En informativ og oplysende samling af sites, teknikker og anvendelser af kort ... på nettet ... Kort set fra et design og information/visualiserings synspunkt ...
A very good compilation of sites, techniques and ways of map usage ... on the web ... Maps seen from a design and information/visualization angle ...
Geo-location was a hot topic in 2009. With so many applications on GPS-enabled smartphones, more maps than ever were accessible to the average person. But how can Web designers and developers take advantage of an increasingly location-aware user base? This article explores existing trends, conventions and the possible future of interactive maps online.
[Offtopic: By the way, did you know that Smashing Magazine has a mobile version? Try it out if you have an iPhone, Blackberry or another capable device.]
The Fundamentals Of Online Maps
When most people think of maps on the Internet, Google, MapQuest and TomTom might come to mind. These are the giants in the industry, but they are far from the most creative. These companies provide maps as a service. As you’ll see from the mapping applications featured throughout this article, Google doesn’t own the market. There is still plenty of room for creative map innovation.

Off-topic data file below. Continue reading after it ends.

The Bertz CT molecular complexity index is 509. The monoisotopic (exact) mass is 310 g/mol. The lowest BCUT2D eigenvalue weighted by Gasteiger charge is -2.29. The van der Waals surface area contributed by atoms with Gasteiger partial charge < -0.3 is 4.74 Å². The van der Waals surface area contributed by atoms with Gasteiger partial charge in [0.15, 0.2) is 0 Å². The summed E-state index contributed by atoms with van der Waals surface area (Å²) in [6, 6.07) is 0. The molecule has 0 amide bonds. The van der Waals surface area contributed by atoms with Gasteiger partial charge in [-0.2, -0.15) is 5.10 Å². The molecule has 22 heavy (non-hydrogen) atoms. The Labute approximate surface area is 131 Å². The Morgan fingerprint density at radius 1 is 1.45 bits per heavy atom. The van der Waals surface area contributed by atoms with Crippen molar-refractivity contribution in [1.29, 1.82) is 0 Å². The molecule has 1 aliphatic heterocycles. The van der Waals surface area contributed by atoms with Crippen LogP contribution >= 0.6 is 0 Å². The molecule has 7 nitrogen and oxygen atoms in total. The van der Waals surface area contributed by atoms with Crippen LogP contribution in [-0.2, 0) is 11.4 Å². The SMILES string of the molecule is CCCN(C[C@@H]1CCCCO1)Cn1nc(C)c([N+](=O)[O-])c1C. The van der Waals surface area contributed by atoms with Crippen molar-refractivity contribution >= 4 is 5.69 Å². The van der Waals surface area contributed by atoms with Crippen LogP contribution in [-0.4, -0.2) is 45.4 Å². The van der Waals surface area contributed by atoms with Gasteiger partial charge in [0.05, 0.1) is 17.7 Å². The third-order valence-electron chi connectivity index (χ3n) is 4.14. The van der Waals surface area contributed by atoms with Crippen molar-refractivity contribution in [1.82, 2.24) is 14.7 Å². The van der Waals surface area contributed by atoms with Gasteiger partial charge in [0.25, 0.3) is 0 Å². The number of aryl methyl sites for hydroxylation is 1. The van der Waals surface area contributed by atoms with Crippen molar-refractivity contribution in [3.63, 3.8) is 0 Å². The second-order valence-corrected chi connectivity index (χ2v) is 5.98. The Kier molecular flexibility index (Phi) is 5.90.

This isn’t a lesson in cartography, but understanding the purposes that maps can serve in modern Web design is important. Three main areas seem to represent the majority of tasks:
- Navigation and directions,
- Show relationships and trends geographically,
- Show points of interest.
The expansion of Web technology over the past decade has opened a number of doors to presenting data online. One of the most rapidly improving tools for interactive presentation is the map.
Interactive maps on the Internet present data most effectively when they invite action from the user. Showing relationships between data is easier when the user has the power to change the visuals. These are advantages that traditional print maps do not have. If a print map is not clear initially, a person can do very little to make sense of it. With online interactive maps, the simple action of moving sliders around reveals relationships between data and content.
Panning and zooming are fundamental to the interactive map. These actions enable the user to focus their browser on the amount of information that they’re comfortable with. [...]
Read more: http://www.smashingmagazine.com/2010/04/06/maps-in-modern-web-design/